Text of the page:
Human beings are social animals. Part of raising a child is helping them learn a set of social and emotional tools that will help them have positive interactions with others as they get older.
So, yes, to some extent it is indoctrination. You’re choosing SOME thoughts and behaviors to encourage and SOME to discourage. If you’re thoughtful about it, you’ll try to encourage things that will probably help them later in life (share with your friends) and discourage things that will probably hurt them (violence is a good way to solve problems).
But as kids get older, they start to think for themselves. They take the basic ethical and moral principles you taught them by indoctrination when they were little and play around with them: Do they hang together as a coherent system? Do they lead to desirable outcomes in their day to day lives?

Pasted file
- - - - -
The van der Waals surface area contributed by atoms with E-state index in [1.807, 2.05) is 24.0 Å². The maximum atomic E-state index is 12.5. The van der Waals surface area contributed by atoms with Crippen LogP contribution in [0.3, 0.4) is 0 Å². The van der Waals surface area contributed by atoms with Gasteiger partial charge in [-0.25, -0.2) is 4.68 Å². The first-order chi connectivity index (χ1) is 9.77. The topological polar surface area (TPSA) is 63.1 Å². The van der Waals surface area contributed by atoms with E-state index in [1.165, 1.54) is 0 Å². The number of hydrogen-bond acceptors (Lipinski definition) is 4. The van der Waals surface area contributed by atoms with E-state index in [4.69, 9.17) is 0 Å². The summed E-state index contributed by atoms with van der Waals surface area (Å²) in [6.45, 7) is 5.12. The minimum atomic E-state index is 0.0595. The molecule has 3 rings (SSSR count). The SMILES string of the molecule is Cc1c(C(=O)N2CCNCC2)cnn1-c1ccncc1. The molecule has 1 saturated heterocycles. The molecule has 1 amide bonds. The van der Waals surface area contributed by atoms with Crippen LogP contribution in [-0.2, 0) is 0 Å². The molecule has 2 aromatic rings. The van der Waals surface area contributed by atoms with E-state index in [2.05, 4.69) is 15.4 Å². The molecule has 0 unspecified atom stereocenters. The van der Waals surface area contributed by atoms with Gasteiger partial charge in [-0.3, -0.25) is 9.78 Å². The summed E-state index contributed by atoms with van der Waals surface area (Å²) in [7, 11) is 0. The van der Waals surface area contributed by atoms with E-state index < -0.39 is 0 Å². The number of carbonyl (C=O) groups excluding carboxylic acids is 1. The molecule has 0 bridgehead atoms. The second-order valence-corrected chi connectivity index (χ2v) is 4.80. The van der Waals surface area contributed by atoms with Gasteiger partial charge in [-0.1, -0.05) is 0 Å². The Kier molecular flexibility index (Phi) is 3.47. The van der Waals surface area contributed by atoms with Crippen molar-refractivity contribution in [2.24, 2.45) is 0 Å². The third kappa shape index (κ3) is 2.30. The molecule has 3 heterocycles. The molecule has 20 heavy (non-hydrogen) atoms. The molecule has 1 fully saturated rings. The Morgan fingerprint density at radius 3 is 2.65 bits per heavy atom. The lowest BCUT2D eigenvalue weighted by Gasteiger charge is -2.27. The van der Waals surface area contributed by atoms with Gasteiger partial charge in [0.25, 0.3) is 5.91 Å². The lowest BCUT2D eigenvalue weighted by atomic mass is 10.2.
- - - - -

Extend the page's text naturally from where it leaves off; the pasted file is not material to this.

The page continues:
We teach our kids right from wrong when they’re tiny to give them a good foundation as moral beings. But by the time they reach adolescence they should be capable of taking those moral lessons and analyzing them autonomously. The goal is not to provide a fixed set of immutable rules that they will follow for the rest of their lives, but to give them a general framework for thinking about moral problems that they can use to generate their own rules as the situation demands.